- The Washington Times - Wednesday, August 16, 2017

President Trump disbanded two of his economic advisory councils Wednesday, faced with the embarrassing resignations of numerous business leaders amid rising condemnation over his comments about violence at a white nationalist rally and a liberal pressure campaign.

Mr. Trump abruptly announced that he was shuttering the business groups just after news broke that one of them, the President’s Strategic and Policy Forum chaired by Blackstone CEO and Trump confidante Stephen Schwarzman, intended to disband on its own.

Mr. Trump tweeted:

Rather than putting pressure on the businesspeople of the Manufacturing Council & Strategy & Policy Forum, I am ending both. Thank you all!

Donald J. Trump (@realDonaldTrump) August 16, 2017

Eight members of the president’s American Manufacturing Council also had quit since Monday. Progressive groups took credit for flooding the CEOs’ companies with thousands of phone calls to pressure them to dissociate from Mr. Trump.

“It doesn’t pay to stand with hate, and consumers across America gave the corporate world a wake-up call today,” said John Burton, a former Obama administration official who works for the group Daily Action. “Consumers today have more choices than ever, and they are demanding greater corporate responsibility — or they will take their business elsewhere.”

The advisory councils were largely ceremonial. But the awkward shuttering of the groups that Mr. Trump created with fanfare just a few months ago showed how the president’s rhetoric on race has made him increasingly radioactive to corporate chiefs, a relationship that is supposed to be one of Mr. Trump’s strongest points in his push for an economic revival and tax reform.

It was the most obvious rebuke on another brutal day for Mr. Trump, who on Tuesday asserted that there were “fine people” on both sides of the racially motivated clashes provoked by white nationalists in Charlottesville, Virginia.

Both former Presidents Bush weighed in from retirement with a rare statement, saying that Americans “must always reject racial bigotry, anti-Semitism, and hatred in all forms.”

In the House, Democratic lawmakers said they will introduce a resolution to censure Mr. Trump.

As criticism escalated over the president’s comments that “both sides” were to blame for the violent clashes last weekend, Mr. Trump’s Cabinet members also faced calls for a mass resignation to repudiate Mr. Trump’s views.

White House Chief Strategist Steve Bannon condemned white nationalist “clowns” and “losers” in an interview Wednesday but said Democrats are only helping Republicans by fixating on “identity politics.”

“The Democrats, the longer they talk about identity politics, I got ‘em,” the former head of Breitbart told The American Prospect in an interview. “I want them to talk about racism every day. If the left is focused on race and identity, and we go with economic nationalism, we can crush the Democrats.”

Mr. Bannon dismissed the white nationalists who held a rally in Charlottesville, Virginia, last weekend.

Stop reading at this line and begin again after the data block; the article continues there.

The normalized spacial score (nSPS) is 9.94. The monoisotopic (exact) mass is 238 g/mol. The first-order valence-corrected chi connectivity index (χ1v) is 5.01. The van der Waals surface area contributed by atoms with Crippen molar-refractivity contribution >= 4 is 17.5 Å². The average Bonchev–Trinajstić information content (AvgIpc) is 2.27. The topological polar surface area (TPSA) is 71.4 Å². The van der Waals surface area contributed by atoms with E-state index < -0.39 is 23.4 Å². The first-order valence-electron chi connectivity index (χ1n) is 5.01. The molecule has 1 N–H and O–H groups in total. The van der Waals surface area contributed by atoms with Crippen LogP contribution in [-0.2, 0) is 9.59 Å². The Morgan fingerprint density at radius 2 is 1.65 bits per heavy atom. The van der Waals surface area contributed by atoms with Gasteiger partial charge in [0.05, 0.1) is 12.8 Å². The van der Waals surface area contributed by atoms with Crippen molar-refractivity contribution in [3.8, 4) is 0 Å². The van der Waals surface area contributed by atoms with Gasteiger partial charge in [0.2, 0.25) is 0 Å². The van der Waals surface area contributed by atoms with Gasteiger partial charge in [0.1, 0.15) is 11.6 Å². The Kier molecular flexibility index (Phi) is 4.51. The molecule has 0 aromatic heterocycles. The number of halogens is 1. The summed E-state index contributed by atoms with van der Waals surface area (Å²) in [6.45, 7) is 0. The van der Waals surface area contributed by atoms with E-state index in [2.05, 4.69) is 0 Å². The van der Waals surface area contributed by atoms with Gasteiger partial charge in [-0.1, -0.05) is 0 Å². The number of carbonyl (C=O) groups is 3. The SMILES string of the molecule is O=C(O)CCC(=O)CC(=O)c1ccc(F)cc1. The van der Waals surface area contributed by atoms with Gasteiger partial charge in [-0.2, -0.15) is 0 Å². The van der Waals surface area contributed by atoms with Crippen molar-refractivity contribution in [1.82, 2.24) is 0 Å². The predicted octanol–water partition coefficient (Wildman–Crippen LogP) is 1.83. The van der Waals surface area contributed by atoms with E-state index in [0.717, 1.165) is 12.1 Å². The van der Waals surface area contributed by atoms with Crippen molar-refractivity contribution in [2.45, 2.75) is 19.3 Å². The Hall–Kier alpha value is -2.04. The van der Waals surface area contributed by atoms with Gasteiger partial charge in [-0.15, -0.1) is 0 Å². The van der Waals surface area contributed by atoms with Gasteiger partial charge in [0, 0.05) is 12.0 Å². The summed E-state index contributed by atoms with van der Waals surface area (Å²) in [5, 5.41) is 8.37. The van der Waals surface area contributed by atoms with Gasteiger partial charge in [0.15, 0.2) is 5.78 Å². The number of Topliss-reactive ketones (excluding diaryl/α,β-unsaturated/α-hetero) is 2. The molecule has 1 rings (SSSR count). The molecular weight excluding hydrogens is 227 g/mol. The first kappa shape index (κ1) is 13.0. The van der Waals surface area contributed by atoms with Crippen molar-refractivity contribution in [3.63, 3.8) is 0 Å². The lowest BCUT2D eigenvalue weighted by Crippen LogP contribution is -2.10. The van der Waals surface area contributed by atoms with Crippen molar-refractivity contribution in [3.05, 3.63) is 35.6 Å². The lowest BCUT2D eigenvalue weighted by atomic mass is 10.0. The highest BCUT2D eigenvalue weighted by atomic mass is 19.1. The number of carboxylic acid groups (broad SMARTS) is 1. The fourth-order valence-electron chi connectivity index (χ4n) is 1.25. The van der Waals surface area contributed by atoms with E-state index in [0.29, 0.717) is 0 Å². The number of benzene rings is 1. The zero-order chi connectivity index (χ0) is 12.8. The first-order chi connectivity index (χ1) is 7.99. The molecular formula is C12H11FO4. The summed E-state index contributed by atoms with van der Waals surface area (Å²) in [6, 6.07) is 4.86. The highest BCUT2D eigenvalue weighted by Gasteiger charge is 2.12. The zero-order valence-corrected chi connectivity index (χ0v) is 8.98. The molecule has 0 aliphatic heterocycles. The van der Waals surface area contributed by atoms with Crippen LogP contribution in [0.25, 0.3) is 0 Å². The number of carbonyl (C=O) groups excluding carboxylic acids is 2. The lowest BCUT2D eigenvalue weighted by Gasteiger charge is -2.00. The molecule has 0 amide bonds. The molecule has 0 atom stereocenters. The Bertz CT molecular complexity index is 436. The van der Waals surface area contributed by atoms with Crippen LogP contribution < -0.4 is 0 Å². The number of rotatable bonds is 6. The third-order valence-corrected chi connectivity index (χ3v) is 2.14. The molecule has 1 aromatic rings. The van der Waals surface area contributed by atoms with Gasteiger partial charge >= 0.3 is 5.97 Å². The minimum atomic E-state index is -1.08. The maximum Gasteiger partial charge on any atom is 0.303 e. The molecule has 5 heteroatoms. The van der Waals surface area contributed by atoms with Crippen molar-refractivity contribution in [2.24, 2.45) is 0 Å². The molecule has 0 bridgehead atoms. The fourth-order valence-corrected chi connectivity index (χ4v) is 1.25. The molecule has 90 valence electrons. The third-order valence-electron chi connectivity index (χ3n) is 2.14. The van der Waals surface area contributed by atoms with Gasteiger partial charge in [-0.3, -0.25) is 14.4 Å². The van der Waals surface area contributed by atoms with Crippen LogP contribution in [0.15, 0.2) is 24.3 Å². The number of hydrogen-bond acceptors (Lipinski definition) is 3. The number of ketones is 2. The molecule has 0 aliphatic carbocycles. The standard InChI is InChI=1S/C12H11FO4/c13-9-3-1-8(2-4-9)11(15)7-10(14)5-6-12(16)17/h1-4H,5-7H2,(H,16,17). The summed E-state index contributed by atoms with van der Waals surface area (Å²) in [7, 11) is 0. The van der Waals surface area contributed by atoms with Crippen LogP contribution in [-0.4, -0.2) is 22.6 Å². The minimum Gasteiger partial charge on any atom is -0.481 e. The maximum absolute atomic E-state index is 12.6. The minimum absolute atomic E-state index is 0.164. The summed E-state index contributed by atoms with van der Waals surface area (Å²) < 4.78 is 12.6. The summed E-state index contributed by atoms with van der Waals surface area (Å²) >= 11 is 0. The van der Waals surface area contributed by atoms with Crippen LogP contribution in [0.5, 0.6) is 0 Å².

“These guys are a collection of clowns,” Mr. Bannon said. “Ethno-nationalism — it’s losers. It’s a fringe element. I think the media plays it up too much, and we’ve got to help crush it, you know, uh, help crush it more.”

But Republican strategist Steve Schmidt, who managed Sen. John McCain’s presidential bid in 2008 and served as a top aide to Vice President Dick Cheney, called it “a time for choosing for all Republicans.”

“You cannot serve honorably and morally a president who holds these positions,” he said on MSNBC, adding that Cabinet members such as Transportation Secretary Elaine L. Chao and chief White House economic adviser Gary Cohn have decisions to make.

No one defected Wednesday from the Cabinet or from the president’s inner circle of White House advisers. A source close to the West Wing said Mr. Cohn was “crumbling,” but other reports said he planned to stay in his post.

The heads of the Army, Navy, Marine Corps and Air Force independently issued strong condemnations of the bigotry and racism that spurred the violent clashes.

“The shameful events in Charlottesville are unacceptable and must not be tolerated. … [T]he Navy will forever stand against intolerance and hatred,” Adm. John Richardson, the chief of naval operations, said in one of those statements, which he posted Wednesday on social media.

One of the few other administration officials to speak out Wednesday was Veterans Affairs Secretary David J. Shulkin, who said Mr. Trump clearly shares his views that bigotry cannot be tolerated in the U.S.

“This is an affront to American ideals,” Mr. Shulkin told reporters. “This is an affront to civilization. We have fought against these beliefs. We’re not going to allow ourselves as a country to be drawn back there.”

Mr. Shulkin, speaking at the president’s golf club in Bedminster, New Jersey, at the signing of a bill for veterans’ education, said Mr. Trump “has done a good job of speaking for himself.”